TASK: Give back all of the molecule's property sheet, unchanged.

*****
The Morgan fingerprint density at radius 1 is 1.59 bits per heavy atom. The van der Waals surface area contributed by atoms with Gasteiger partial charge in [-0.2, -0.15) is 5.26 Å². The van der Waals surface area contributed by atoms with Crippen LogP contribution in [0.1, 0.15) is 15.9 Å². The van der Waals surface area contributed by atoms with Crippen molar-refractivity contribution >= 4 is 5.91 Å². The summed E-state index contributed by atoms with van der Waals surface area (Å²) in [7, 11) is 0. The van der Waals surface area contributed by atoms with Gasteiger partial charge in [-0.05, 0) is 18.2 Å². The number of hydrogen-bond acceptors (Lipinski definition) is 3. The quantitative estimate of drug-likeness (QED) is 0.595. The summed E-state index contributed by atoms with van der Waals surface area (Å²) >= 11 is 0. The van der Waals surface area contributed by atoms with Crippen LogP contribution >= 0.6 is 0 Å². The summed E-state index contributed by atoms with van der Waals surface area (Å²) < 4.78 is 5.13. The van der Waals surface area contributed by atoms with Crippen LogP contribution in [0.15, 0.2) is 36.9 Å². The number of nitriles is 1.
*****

The Morgan fingerprint density at radius 1 is 1.59 bits per heavy atom. The van der Waals surface area contributed by atoms with Gasteiger partial charge in [-0.2, -0.15) is 5.26 Å². The van der Waals surface area contributed by atoms with Crippen LogP contribution in [0.1, 0.15) is 15.9 Å². The van der Waals surface area contributed by atoms with Crippen molar-refractivity contribution >= 4 is 5.91 Å². The summed E-state index contributed by atoms with van der Waals surface area (Å²) in [7, 11) is 0. The van der Waals surface area contributed by atoms with Gasteiger partial charge in [-0.05, 0) is 18.2 Å². The number of hydrogen-bond acceptors (Lipinski definition) is 3. The quantitative estimate of drug-likeness (QED) is 0.595. The summed E-state index contributed by atoms with van der Waals surface area (Å²) >= 11 is 0. The van der Waals surface area contributed by atoms with Crippen LogP contribution >= 0.6 is 0 Å². The summed E-state index contributed by atoms with van der Waals surface area (Å²) < 4.78 is 5.13. The van der Waals surface area contributed by atoms with Crippen LogP contribution in [0.15, 0.2) is 36.9 Å². The number of nitriles is 1.